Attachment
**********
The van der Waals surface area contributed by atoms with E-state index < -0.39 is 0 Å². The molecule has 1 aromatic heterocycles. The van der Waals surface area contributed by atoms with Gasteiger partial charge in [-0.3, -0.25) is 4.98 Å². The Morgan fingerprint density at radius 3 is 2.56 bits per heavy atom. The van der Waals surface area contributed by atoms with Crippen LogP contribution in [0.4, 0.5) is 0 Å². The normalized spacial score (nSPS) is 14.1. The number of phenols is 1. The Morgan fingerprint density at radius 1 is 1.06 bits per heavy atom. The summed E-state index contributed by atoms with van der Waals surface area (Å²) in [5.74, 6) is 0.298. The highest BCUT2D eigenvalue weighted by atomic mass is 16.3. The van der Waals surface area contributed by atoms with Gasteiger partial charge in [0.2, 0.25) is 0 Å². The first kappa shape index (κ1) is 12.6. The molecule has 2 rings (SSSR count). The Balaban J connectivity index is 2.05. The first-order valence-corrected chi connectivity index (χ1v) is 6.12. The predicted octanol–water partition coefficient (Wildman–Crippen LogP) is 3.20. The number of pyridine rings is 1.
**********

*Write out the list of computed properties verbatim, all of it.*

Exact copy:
The van der Waals surface area contributed by atoms with E-state index < -0.39 is 0 Å². The molecule has 1 aromatic heterocycles. The van der Waals surface area contributed by atoms with Gasteiger partial charge in [-0.3, -0.25) is 4.98 Å². The Morgan fingerprint density at radius 3 is 2.56 bits per heavy atom. The van der Waals surface area contributed by atoms with Crippen LogP contribution in [0.4, 0.5) is 0 Å². The normalized spacial score (nSPS) is 14.1. The number of phenols is 1. The Morgan fingerprint density at radius 1 is 1.06 bits per heavy atom. The summed E-state index contributed by atoms with van der Waals surface area (Å²) in [5.74, 6) is 0.298. The highest BCUT2D eigenvalue weighted by atomic mass is 16.3. The van der Waals surface area contributed by atoms with Gasteiger partial charge in [0.2, 0.25) is 0 Å². The first kappa shape index (κ1) is 12.6. The molecule has 2 rings (SSSR count). The Balaban J connectivity index is 2.05. The first-order valence-corrected chi connectivity index (χ1v) is 6.12. The predicted octanol–water partition coefficient (Wildman–Crippen LogP) is 3.20. The number of pyridine rings is 1.